Where did all those drugs come from, you ask? Could they have fallen from the sky? UPS delivery? Granny sneaked them in her purse through the visiting park? To hear them tell it, that’s where it all comes in at, but that’s not true. They have very tight security for prisoners and their visitors. Give up? The guards bring it in just like they always have, or the civilian kitchen workers or vendors or maintenance or any of dozens of other “free people” who come in and out the front, and back gates every day. It doesn’t take Sherlock Holmes to crack this case. But how many guards got knocked off bringing in drugs, cell phones, and other contraband? Not many. When it happens, it’s hushed up.

What happened here next, after the big bust in “D” Dorm? Where did the shakedown crew go? “B” Dorm! Of course. Next thing we know, over 200 men are locked in their tiny cells, the water is cut off—no drinking water, no toilets flushed—all day, till after 7:00 PM.

Here they come, take their time, the goon squad, as we always called the faceless mob of guards on a mission, open each cell, take off your clothes, strip, expose yourself, bend over, spread your cheeks, put on your boxers, go to the day room while they ransack your cell. No recourse.

How many drugs did they find? None. How many shanks (homemade knives)? None. How much “escape paraphernalia?” None. What was the purpose? It could only be harassment or mass punishment—no “security goals” were accomplished.

As prisoners we are subject to “reasonable” searches at any time, but how do you define “reasonable?”

Years ago at Polk C.I. the midnight shift got into a groove of rousting prisoners from their sleep at two or three o’clock in the morning, cutting on the lights, and ransacking their cells. Rude awakening. What did they find? Usually nothing. These guards were enjoying themselves too much, laughing, ridiculing, trashing family photos, dumping out lockers, then leaving.

When so called “public servants” get to the point where they delight in humiliating people under their control, subjecting them to degrading and debasing treatment that would be considered a sex crime if they did it in “society,” there should be valid concerns about serious psychological disturbances dominating these people’s personalities. Wouldn’t you agree?

I complained to the warden that I had been subjected to an unreasonable search, and asked that it be stopped. I was expected to work hard all day, we only had a limited number of hours in which to sleep and rest, and unless the guards had compelling information and probable cause that I was in possession of a weapon or other serious contraband, their shakedowns should be restricted to a more reasonable hour, like after we’d been awakened in the morning. Since I wasn’t involved in any illegal activities, I wasn’t worried about them having any information that would give them cause to search me, anyway. But no one was safe from arbitrary, systemic harassment. To be subjected to ransacking and rousting by midnight marauders to satisfy their prurient urges was wrong.

The warden agreed with me, surprisingly, and stopped the practice. About seventeen years later, that warden is the regional director, with authority over a number of prisons, including this one, but the ransacking here continues. Times change.

This is my story—I walk a straight and narrow path in prison, and always have. I don’t find that difficult at all. That is who I am. I don’t use, sell, or hold drugs, no weapons, no contraband. Prisoners and guards, for the most part, show me a great deal of respect and many refer to me as, “Mr. Norman.” I think my friend, Libby, is amused when a guard in the visiting park passes us and greets me with, “How are you, Mr. Norman?” I’m fine, thank you,” I reply. Yet I’ve been subjected to search after search, ransacking, trashing my possessions, locked in a tiny cell for hours without access to drinking water or a functioning toilet, over and over again, for what reason? Yet I’m not the only one.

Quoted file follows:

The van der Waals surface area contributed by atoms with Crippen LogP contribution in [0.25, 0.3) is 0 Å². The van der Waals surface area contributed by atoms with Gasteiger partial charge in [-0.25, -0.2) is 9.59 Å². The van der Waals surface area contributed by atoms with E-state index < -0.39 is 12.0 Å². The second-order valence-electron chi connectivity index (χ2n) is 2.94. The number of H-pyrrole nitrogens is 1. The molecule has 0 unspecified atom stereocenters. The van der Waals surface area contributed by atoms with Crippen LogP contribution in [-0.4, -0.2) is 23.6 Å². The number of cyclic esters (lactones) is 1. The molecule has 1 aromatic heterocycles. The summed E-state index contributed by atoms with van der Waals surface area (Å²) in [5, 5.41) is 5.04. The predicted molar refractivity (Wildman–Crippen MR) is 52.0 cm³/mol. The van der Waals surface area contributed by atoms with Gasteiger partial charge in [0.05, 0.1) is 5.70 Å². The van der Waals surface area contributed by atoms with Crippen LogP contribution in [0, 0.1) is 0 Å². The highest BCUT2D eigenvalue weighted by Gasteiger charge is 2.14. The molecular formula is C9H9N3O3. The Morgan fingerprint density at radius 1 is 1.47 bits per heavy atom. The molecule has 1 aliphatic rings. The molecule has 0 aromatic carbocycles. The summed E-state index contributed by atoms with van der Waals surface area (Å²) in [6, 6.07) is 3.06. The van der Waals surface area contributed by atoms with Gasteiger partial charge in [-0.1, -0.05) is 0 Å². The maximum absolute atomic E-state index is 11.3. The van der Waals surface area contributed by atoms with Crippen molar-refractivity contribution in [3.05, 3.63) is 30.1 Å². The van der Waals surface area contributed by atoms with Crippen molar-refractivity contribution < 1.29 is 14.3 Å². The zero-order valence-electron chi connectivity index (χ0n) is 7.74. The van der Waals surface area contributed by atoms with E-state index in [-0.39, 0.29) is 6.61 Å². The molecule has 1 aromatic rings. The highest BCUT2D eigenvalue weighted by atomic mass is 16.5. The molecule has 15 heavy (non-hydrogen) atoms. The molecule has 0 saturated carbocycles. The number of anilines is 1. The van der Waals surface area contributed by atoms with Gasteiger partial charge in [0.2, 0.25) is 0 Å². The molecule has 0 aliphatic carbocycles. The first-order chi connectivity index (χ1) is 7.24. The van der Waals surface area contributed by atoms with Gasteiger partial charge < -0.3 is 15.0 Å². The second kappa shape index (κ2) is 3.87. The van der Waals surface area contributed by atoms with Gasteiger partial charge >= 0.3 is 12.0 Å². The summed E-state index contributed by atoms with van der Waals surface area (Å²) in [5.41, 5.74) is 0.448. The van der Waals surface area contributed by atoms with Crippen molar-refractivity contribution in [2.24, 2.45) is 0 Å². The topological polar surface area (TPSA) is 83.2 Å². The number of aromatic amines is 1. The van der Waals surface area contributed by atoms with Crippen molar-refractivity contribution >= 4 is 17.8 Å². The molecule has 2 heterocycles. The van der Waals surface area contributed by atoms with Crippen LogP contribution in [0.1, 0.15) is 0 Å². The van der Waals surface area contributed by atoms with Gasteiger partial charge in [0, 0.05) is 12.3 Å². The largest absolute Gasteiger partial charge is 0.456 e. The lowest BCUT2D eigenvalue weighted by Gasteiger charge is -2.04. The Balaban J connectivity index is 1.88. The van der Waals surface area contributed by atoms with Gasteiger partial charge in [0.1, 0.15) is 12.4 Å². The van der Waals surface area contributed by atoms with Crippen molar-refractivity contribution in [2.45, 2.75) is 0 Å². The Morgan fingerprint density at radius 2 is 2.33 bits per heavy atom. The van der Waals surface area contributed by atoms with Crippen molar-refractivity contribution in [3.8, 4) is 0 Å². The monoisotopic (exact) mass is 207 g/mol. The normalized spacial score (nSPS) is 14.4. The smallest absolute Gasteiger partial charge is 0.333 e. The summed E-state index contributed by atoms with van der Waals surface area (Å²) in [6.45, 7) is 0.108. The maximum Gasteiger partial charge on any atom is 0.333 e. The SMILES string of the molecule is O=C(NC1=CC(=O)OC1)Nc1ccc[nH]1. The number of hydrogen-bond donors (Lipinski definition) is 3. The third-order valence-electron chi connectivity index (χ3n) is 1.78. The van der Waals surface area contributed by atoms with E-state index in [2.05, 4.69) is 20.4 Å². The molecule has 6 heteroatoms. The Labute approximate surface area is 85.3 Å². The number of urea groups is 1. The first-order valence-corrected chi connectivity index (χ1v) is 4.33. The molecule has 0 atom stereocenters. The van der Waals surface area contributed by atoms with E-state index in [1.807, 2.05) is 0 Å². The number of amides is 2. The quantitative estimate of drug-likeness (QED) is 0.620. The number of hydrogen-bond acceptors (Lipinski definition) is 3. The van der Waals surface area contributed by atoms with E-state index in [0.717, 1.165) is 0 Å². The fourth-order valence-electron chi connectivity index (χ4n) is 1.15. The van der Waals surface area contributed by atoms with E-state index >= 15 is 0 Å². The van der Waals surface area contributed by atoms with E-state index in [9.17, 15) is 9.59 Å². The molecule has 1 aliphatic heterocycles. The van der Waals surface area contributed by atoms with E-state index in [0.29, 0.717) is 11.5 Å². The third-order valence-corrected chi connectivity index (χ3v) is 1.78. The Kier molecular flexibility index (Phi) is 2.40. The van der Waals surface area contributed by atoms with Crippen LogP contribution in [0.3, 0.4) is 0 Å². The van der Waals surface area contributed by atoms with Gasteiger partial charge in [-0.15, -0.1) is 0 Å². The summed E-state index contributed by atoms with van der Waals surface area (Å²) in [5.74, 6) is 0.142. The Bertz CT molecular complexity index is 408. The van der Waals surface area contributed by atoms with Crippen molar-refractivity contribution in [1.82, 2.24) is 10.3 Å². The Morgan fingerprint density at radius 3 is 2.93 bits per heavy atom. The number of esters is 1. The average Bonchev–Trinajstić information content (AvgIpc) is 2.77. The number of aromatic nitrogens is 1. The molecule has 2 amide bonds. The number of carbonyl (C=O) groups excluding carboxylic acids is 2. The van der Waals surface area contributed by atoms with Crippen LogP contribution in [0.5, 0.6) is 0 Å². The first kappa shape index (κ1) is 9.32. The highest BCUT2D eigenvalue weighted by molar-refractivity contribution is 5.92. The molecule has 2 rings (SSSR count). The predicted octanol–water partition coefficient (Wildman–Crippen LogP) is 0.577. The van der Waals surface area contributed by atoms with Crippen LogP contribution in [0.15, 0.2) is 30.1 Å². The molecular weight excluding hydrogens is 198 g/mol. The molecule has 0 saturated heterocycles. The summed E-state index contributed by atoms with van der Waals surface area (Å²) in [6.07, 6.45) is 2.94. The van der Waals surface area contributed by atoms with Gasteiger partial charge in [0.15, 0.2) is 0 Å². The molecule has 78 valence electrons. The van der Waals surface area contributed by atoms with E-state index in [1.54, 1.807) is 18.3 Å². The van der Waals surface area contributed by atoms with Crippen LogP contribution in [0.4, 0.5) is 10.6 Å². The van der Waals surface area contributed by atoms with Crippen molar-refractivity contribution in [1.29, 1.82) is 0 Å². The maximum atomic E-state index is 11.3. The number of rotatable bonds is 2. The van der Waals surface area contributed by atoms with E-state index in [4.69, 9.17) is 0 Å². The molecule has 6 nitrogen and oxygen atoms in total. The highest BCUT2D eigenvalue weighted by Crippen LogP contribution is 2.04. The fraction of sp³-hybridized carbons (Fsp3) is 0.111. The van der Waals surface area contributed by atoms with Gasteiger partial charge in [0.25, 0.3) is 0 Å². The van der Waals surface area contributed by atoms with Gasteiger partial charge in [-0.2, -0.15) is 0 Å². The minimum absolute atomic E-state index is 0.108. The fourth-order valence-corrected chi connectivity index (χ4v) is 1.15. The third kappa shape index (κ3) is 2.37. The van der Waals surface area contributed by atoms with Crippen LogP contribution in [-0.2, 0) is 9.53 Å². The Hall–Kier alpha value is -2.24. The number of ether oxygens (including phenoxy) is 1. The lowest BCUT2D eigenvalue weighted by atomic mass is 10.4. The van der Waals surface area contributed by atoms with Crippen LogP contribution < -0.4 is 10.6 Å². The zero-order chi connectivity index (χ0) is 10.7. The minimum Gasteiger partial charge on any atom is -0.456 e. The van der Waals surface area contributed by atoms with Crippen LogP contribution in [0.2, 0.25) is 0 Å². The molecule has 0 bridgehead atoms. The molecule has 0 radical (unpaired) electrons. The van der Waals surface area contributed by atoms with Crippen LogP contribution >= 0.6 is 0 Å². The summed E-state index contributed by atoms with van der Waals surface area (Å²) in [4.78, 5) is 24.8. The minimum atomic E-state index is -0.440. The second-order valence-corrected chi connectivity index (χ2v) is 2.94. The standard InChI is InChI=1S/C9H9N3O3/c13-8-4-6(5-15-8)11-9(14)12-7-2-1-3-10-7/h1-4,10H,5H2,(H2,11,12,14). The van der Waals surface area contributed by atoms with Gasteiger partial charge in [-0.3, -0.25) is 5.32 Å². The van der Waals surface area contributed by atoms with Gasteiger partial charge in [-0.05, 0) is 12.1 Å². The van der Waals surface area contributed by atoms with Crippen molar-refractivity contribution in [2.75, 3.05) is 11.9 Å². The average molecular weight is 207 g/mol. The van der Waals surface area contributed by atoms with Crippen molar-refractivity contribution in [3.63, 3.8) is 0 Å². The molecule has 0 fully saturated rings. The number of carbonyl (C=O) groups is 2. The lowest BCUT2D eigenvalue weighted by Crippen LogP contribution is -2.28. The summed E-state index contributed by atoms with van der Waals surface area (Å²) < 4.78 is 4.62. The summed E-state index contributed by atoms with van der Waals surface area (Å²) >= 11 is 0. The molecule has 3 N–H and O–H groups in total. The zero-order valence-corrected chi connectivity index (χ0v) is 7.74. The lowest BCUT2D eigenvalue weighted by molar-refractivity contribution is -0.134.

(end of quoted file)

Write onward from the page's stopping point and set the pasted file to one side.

This is an estimate, but probably ninety to ninety-five percent of the prisoners only want to do their time, get by, not bother anyone, not be bothered. They are not involved in anything questionable. Most have few, if any resources, little or no money from home, little chance or opportunity to alter or improve their situation. They go to the chow hall three times a day and clean their trays. They may not like some of the bland food, but in thirty-one years in Florida prisons, I’ve never known anyone who starved to death in here. You can survive. Go to work, go to chow, come in, take a shower, spend idle hours getting counted, change clothes, watch TV, read a library book, get counted, go to sleep for a few hours, get up, do it all again, every day, exactly the same, forever, or till you die, whichever comes first.

The five-to-ten percent who are up to no good, who are scheming, scamming, hustling, getting drugs to use and sell, making and hiding knives, gambling, running football pools, robbing other prisoners, breaking into lockers, involved in gangs, you know who you are, and so do the guards. It’s easy to figure out. So why don’t the guards focus their effortsd on this troublesome minority, and leave the 90-95 % of the otherwise well-behaved prison population alone? You ask such good questions!

Perhaps it is because they like it—the guards, that is. Although most people who seek jobs as prison guards are just people seeking jobs, there is a percentage of sadists who are drawn to the prison environment, a harsh place of dominance and submission, of cruelty, violence, and degradation, where those with personality disorders and psycho-sexual deviance are able to act out their sick fantasies and bully those under their control in ways they could never do at Home Depot or Walmart. Remember Abu Ghraib, the notorious prison in Iraq where the prisoners were sexually abused and humiliated, which cost many American lives later when the insurgents retaliated? It was not a coincidence that the major players in that scandal were prison guards enlisted in the West Virginia National Guard, pulling prison duty in Baghdad.